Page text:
When telling a story, it is important to control your viewers emotions to keep them interested and engaged. Targeting their moods and emotions is pivotal to retaining their attention. This is important because it is what makes the connection between the story and the audience. By using color grading for specific scenes the story will emphasize the many different moods or emotions present. This has been a tactic used since the beginning of color film. (Source)
Horror films have a blue color. Blue is used to give a more overcast feeling toward the film. This color allows the story teller to control the mood of the audience by eliciting a fearful response from them.
Catastrophic or apocalyptic films tend to have a grey wash. This color produces the feeling of loneliness or unpleasantness. Again, when this color is used the audience reacts immediately. Storytellers have the power to influence how they want their audience to respond.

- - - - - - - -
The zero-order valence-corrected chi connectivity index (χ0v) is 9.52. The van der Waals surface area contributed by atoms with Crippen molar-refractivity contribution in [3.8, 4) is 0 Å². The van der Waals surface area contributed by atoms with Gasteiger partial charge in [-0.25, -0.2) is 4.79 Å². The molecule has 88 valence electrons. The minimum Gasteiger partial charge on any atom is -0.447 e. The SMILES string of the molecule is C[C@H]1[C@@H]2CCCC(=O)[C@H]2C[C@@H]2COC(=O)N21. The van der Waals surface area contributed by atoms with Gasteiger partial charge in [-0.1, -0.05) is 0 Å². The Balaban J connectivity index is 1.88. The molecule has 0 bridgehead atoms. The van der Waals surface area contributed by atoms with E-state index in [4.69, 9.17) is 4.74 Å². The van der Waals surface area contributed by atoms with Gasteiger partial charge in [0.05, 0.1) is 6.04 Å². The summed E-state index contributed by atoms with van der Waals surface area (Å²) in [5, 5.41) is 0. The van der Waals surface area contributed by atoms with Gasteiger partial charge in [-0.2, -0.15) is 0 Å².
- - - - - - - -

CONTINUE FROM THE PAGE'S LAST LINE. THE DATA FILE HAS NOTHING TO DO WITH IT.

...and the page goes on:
Intense sci-fi dramas are often shot with a green filter. Audiences react to this hue with a disconnection from reality. For example, The Matrix uses a bright, orange filter to convey the dream reality that people experience while not in “The Matrix” reality, but uses a green filter when characters enter “The Matrix.” This change in filter separates that digital universe from reality and is an ingenious use of the color green in film because it subtly changes the viewers emotions.
In horror films, when it’s bright outside with natural color, one can assume nothing is going to happen. Once the color tone changes to blue, however, viewers can expect that something horrific will happen.
Mixing color tones throughout your project elicits your intended reaction from your audience. Capturing those emotions and making that connection will keep your audience intrigued and satisfied. People like to feel connected to what they are watching. If you use color grading in your films to target emotions and elicit a reaction from your viewers, your projects will become much more interesting.